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  • Handscrew Clamps

    Can someone educate me a little bit on these clamps? I like to use them when I'm cutting up wood chunks on the bandsaw for use in my smoker but find they are constantly loosening up on me. I've never gotten the hang of how to use one correctly and am wondering if it's the quality of the ones I have, my technique or if these things are just a pain to use. The ones I have are cheapie no name ones I picked up at the regional big box store (Menards). TIA.
    Teach your kids about taxes..........eat 30 percent of their ice cream.


  • #2
    Re: Handscrew Clamps

    One tip I can give is when possible try to keep the jaws parallel when clamping. Otherwise you are using a small portion of the available clamping surface and it will tend to slip with any pressure applied to the object being held.
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    • #3
      Re: Hand screw Clamps

      I do not think the box store units is the problem, I have a good many of the HF units and they are better than the sears units I have,

      keep the jaw flat on the wood, but if there is a taper you may have to slide the taper up to the screw or a block on the screw,

      your not cutting into the holding area are you?

      I usually (keeping the jaws parallel spin the unit holding on to both handless until it is the proper width, and slide over tightening the front screw then the rear screw, (some times a little adjustment is needed with both until I am satisfied, with the clamp, keep the screw at a 90 degree angle to the jaws,

      fine woodworking story on using them

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      • #4
        Re: Handscrew Clamps

        I have a cheap set. Got so disgusted with them that I finally took them apart and made new wood jaws that have straight holes (pivot pin holes perpendicular to the sides and shaft holes close to the shaft dimension) and closer tolerances. The rebuilt ones work much better but the poor quality machining on the screw threads still leaves a bit to be desired. Hardest part in doing this is getting the handles off and then back on. Ended up having to make new handles for some of them because I destroyed the old ones removing them.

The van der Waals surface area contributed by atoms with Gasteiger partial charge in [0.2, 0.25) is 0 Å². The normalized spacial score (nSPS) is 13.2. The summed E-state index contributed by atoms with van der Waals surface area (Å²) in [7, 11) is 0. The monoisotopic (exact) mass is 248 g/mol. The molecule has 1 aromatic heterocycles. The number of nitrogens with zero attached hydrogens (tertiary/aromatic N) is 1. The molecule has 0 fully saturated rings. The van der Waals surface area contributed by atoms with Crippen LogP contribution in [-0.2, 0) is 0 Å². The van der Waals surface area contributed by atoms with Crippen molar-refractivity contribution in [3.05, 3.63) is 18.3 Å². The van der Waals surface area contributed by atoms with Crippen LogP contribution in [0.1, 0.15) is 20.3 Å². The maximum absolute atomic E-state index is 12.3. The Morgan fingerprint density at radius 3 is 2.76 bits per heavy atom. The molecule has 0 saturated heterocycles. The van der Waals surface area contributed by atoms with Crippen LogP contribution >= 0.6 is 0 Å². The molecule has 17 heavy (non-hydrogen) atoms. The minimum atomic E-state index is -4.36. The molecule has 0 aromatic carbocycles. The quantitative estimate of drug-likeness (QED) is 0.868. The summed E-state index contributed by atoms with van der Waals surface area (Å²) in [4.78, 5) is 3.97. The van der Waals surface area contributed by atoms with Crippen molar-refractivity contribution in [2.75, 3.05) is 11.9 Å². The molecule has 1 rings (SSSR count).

I use them on the drill press, etc, and also to hold a panel vertical by clamping at the bottom to make a temporary "foot". That said, they are not my favorite clamps by a long shot.

        Go
        Practicing at practical wood working

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        • #5
          Re: Handscrew Clamps

          The suggestions so far seem right to me, but I'm no expert. I only have four of these parallel screw clamps, one pair by Rockler and the other pair are Jet. (Both purchased when they were on sale at Rockler.)

          So it may just be the brand, but mine seem to tighten up nicely. I do try to keep the jaws as parallel as possible though.

          Sorry this isn't more helpful,

          CWS

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          • #6
            Re: Handscrew Clamps

            I think I see a common suggestion here to keep the jaws parallel to each other and that might be where my difficulties are. I have usually not done this as my method has been to have the back ends of the clamp a little bit more splayed out then the front end. I'll try the parallel method and see if that makes a difference for me. Thanks guys.
            Teach your kids about taxes..........eat 30 percent of their ice cream.

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            • #7
              Re: Handscrew Clamps

              While that might help, the "advantage" of handscrew clamps is most often touted as being able to fit to specific needs, with the toe of the clamp doing the holding, in exactly the same manner that you describe. (like that really helps your problem, right?)

              But for just holding two flat pieces together, like clamping a board to a table top or using the clamp to hold a small piece of stock for better handling while feeding to the saw or router, would give you much better "surface" if the jaws are parallel to each other.

              CWS

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